SARS-CoV-2 enters cells through the membrane protein ACE2, which is highly expressed in the kidney. Therefore, the kidney is also an important organ affected by SARS-CoV-2. However, there are few studies on the impact of the COVID-19 pandemic on kidney cancer. Wang et al. found that patients with kidney cancer had an adjusted odds ratio of 7.5 compared to the general population, which suggested an elevated infection rate [6]. Another small cohort study (17 patients) of the Russian Federation found that one-half of kidney cancer patients required hospitalization after SARS-CoV-2 infection, and 2 patients eventually died (2/17, 11%). They also found that interruption of anticancer treatment resulted in worsening performance status in half of the patients, which indicated that tumor progression in kidney cancer patients occurred during SARS-CoV-2 infection [7]. Our work showed that there were 154 DEPs in the kidney in COVID-19 patients, and 19 verified proteins were involved in kidney cancer progression. The changes in 16 (16/20, 80%) proteins showed negative effects on renal cell carcinoma and participated in the proliferation, migration and invasion of tumor cells (see Additional file 1 for detailed information).

SARS-CoV-2 was found to attack the pituitary-thyroid axis, which lead to new or recurrent thyroid dysfunction. A nationwide study in the United States found that the adjusted odds ratio of thyroid cancer patients infected with SARS-CoV-2 was 3.9, which was the lowest in 13 studied cancers [6]. Similarly, other studies found that thyroid cancer was not associated with the severity and poor prognosis of COVID-19, which indicated that thyroid cancer did not increase the mortality and morbidity of COVID-19 [8, 9]. Here, we found 147 DEPs in the thyroid of patients with SARS-CoV-2 infection, and changes of 9 (9/10, 90%) verified proteins were identified to play a negative role in thyroid cancer. These proteins are involved in thyroid cancer progression by affecting tumor cell proliferation and metastasis (see Additional file 1 for detailed information).

Overall, we found that SARS-CoV-2 might differentially affect the level of some genes/proteins, which are involved in tumor processes, in lung cancer, liver cancer, kidney cancer, and thyroid cancer. These genes/proteins enhance tumor proliferation, invasion and drug resistance behavior by altering the malignant and immune microenvironment of tumor. Collectively, our findings indicate that due to the changed pathophysiology of cancer tissues caused by SARS-CoV-2, cancer patients might experience tumor progression during or after SARS-CoV-2 infection. Fortunately, recent studies have found that immunotherapy [2, 10,11,12], targeted cancer therapy [2, 10,11,12], radiotherapy [10,11,12], hormone therapy [10,11,12] and chemotherapy [10,11,12] did not increase the risk of mortality in COVID-19 patients. Therefore, we suggest that the treatment of tumors should not be ignored during the treatment of COVID-19.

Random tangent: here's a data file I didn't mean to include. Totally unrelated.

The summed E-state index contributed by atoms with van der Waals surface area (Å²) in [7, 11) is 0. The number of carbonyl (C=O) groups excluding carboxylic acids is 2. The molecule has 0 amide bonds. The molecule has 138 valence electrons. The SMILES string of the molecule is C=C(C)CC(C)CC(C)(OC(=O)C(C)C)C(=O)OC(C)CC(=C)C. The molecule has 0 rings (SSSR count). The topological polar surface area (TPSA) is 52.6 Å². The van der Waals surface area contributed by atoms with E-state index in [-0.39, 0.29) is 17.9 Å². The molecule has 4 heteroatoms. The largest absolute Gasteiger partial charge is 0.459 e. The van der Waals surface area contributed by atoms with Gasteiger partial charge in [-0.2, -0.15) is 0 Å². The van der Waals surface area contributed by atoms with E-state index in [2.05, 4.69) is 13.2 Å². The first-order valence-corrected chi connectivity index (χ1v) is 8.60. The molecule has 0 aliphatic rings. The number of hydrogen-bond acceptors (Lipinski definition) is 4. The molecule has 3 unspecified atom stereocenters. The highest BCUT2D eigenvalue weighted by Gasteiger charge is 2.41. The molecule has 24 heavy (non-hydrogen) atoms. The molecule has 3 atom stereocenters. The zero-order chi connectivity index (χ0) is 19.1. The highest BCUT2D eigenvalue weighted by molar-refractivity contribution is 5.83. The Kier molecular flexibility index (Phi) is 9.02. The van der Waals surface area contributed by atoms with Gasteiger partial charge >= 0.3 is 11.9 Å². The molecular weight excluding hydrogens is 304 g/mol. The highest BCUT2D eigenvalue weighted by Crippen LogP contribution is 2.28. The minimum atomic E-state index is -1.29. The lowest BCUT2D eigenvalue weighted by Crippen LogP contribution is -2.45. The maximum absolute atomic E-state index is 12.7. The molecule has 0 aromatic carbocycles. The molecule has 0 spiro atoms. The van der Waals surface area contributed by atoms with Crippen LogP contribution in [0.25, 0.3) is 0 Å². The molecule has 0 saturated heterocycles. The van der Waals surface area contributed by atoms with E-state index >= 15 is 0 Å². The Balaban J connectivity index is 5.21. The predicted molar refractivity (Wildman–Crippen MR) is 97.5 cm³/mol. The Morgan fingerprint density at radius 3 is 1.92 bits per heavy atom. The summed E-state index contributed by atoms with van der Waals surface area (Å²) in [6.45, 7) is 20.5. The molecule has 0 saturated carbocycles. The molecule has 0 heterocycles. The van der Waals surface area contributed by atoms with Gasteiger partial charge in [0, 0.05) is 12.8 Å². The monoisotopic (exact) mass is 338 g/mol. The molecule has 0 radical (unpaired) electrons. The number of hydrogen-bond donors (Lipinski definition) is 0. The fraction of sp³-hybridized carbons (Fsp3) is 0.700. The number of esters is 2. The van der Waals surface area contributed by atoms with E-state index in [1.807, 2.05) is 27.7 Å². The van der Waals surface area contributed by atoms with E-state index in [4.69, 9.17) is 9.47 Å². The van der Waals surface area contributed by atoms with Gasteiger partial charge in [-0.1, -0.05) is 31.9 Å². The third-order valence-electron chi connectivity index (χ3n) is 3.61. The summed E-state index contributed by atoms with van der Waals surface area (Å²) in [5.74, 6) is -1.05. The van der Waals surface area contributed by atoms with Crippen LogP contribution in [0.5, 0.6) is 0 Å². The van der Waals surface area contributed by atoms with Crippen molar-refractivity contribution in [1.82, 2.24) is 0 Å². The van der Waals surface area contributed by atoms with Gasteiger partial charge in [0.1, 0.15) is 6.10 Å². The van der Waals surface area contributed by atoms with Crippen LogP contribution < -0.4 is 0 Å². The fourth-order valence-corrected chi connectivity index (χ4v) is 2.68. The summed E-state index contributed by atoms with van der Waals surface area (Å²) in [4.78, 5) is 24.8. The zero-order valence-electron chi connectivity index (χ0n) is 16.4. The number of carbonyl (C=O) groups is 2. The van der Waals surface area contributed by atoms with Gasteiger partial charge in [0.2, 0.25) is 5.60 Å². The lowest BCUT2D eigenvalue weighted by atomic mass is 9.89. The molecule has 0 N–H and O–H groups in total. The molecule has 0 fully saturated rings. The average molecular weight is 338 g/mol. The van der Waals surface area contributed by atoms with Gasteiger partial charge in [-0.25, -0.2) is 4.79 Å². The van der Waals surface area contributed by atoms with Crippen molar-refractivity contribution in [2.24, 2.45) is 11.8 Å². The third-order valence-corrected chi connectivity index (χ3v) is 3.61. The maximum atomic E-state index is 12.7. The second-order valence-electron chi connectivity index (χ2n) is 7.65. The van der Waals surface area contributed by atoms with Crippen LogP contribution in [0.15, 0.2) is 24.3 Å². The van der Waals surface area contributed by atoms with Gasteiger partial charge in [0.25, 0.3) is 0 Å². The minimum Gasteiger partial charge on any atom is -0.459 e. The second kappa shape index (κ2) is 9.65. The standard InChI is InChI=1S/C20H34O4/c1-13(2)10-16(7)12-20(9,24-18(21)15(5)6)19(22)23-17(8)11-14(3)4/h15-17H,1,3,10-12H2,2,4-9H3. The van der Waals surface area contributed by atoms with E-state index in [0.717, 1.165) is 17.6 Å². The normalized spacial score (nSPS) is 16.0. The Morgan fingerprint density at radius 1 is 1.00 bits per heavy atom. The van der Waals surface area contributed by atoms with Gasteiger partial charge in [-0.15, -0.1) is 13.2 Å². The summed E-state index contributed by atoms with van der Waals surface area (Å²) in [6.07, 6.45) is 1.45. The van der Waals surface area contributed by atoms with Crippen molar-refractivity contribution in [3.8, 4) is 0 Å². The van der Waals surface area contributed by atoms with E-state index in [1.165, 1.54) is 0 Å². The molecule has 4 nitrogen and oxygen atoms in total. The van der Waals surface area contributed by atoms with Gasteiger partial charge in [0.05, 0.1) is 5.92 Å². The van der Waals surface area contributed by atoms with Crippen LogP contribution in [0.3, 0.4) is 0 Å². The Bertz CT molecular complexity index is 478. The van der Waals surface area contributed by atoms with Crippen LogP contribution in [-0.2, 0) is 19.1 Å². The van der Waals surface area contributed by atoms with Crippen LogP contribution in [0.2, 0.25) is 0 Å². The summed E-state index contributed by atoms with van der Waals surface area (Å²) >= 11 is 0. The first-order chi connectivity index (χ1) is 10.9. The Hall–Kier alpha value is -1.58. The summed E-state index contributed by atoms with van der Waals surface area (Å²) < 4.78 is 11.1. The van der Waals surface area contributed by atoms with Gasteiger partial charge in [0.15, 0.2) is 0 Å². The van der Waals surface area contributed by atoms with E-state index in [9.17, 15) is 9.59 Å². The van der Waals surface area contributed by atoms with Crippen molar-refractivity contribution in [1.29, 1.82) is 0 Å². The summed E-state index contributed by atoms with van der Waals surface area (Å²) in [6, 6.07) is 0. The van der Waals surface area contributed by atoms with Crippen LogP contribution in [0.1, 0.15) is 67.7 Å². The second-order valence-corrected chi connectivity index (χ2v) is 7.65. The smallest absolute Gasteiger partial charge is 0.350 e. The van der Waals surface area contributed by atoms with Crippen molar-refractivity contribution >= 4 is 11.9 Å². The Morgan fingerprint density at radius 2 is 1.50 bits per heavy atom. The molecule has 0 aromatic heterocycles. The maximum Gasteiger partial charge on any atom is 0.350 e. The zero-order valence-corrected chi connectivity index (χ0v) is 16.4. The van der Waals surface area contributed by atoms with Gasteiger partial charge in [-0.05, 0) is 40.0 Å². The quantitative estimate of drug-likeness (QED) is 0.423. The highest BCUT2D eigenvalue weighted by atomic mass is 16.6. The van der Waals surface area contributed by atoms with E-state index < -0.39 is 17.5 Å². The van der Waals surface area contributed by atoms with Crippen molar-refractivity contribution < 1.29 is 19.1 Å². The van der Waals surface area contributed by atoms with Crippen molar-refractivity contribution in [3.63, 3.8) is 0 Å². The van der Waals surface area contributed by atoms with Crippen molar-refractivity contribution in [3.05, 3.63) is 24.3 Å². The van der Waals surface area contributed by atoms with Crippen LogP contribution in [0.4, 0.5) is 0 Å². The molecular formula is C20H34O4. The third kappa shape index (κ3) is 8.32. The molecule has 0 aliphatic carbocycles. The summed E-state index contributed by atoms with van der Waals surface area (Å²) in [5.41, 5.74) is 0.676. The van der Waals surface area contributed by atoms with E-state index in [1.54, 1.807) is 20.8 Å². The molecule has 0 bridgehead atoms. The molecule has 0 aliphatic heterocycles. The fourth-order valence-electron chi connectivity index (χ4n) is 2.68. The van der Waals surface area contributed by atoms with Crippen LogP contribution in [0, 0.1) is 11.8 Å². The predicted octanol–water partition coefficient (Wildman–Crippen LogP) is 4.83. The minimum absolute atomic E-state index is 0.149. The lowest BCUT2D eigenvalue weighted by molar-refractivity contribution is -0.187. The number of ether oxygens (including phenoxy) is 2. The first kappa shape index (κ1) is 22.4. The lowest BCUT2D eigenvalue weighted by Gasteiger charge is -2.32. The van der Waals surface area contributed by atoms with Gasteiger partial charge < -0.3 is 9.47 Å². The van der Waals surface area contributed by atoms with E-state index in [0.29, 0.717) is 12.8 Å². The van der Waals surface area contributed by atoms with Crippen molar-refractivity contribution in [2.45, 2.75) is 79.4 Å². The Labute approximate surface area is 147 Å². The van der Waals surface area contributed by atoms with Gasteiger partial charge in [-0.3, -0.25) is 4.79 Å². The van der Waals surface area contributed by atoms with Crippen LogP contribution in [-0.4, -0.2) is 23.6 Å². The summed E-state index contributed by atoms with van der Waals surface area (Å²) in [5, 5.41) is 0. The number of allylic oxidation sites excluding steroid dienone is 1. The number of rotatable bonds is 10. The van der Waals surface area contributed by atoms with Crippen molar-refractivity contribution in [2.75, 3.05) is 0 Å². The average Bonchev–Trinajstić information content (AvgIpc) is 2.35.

There are some exactly existing limitations of our study. First, few autopsy histopathological samples from COVID-19 patients were obtained, and these were from a Chinese cohort. Larger proteomic data from different countries, ethnicities, etc. are needed to jointly validate our findings. Second, whether unverified DEPs play a role in corresponding tumors needs further research. Of course, those non-DEPs that were filtered out cannot be ignored, perhaps because they are also involved in the tumor process. Finally, the patients enrolled predominantly had early variants of SARS-CoV-2 infection during early outbreaks. As virus strains mutate, these changes may also have different effects on tumors.

Most importantly, we should acknowledge the limitations of our analysis. We should fully consider the pre-existing medical conditions of the analyzed population when using TCGA database and iProX dataset. This concerns should include whether combined with other tumors, the cure status of tumors and the source of the control sample. First, as described in the article by Nie et al., P8 has gastric cancer, P30 has breast cancer, which should be excluded [13]. Actually, we used their tissue data from iProX dataset. On the one hand, it is because the iProX database has fewer samples, and on the other hand, it may be because the consideration of tumors in other parts has little effect on the target tumor. Second, we should consider the cure status of cancer patients with COVID-9. As described in the article by Nie et al., P4 and P12 had lung cancer, who provided lung tissue for biopsy [13]. However, we vaguely did not exclude the samples given the source of the autopsy sample (cancer or paracancer) and whether it has been cured. Third, we should get more information to exclude patients with tumors in the Non-COVID-9 group. Actually, Nie et al. recorded C26, C28 and C30 had kidney cancer, whose cure status and biopsy site were unclear [13]. Collectively, our data-mining study has some data analysis issues that require serious thought. But we consider it a research article that predicts how SARS-CoV-2 might affect cancer patients.

In summary, we have found some putative mechanistic insights on how SARS-CoV-2 might influence the outcomes in cancer patients. We suggest that antitumor treatment should be given to patients in a timely manner to prevent tumor recurrence and progression while fighting against COVID-19.

Availability of data and materials

All data relevant to the study are included in the article or uploaded as supplementary information.



Severe acute respiratory syndrome coronavirus 2


Coronavirus disease 2019